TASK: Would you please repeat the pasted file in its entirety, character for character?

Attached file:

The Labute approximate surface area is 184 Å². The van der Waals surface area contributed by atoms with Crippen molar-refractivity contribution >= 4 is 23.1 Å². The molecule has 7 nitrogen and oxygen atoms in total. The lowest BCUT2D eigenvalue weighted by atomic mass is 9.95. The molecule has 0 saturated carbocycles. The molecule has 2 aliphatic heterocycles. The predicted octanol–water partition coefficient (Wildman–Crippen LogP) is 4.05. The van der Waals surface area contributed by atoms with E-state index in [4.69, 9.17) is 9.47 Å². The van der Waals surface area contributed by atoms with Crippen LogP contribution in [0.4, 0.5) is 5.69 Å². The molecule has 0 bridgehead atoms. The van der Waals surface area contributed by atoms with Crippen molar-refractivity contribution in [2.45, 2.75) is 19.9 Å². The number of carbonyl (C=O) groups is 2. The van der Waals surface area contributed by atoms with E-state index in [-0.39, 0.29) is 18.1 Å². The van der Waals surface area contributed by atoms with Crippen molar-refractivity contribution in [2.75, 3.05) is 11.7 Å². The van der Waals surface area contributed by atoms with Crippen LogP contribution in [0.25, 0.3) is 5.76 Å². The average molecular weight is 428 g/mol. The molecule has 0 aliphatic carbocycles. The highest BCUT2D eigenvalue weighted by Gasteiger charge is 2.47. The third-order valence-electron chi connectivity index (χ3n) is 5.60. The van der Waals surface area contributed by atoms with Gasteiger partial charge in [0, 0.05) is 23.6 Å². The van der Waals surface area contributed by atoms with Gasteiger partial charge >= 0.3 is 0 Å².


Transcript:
The Labute approximate surface area is 184 Å². The van der Waals surface area contributed by atoms with Crippen molar-refractivity contribution >= 4 is 23.1 Å². The molecule has 7 nitrogen and oxygen atoms in total. The lowest BCUT2D eigenvalue weighted by atomic mass is 9.95. The molecule has 0 saturated carbocycles. The molecule has 2 aliphatic heterocycles. The predicted octanol–water partition coefficient (Wildman–Crippen LogP) is 4.05. The van der Waals surface area contributed by atoms with E-state index in [4.69, 9.17) is 9.47 Å². The van der Waals surface area contributed by atoms with Crippen LogP contribution in [0.4, 0.5) is 5.69 Å². The molecule has 0 bridgehead atoms. The van der Waals surface area contributed by atoms with Crippen molar-refractivity contribution in [2.45, 2.75) is 19.9 Å². The number of carbonyl (C=O) groups is 2. The van der Waals surface area contributed by atoms with E-state index in [-0.39, 0.29) is 18.1 Å². The van der Waals surface area contributed by atoms with Crippen molar-refractivity contribution in [2.75, 3.05) is 11.7 Å². The van der Waals surface area contributed by atoms with Crippen LogP contribution in [0.25, 0.3) is 5.76 Å². The average molecular weight is 428 g/mol. The molecule has 0 aliphatic carbocycles. The highest BCUT2D eigenvalue weighted by Gasteiger charge is 2.47. The third-order valence-electron chi connectivity index (χ3n) is 5.60. The van der Waals surface area contributed by atoms with Gasteiger partial charge in [0, 0.05) is 23.6 Å². The van der Waals surface area contributed by atoms with Gasteiger partial charge >= 0.3 is 0 Å².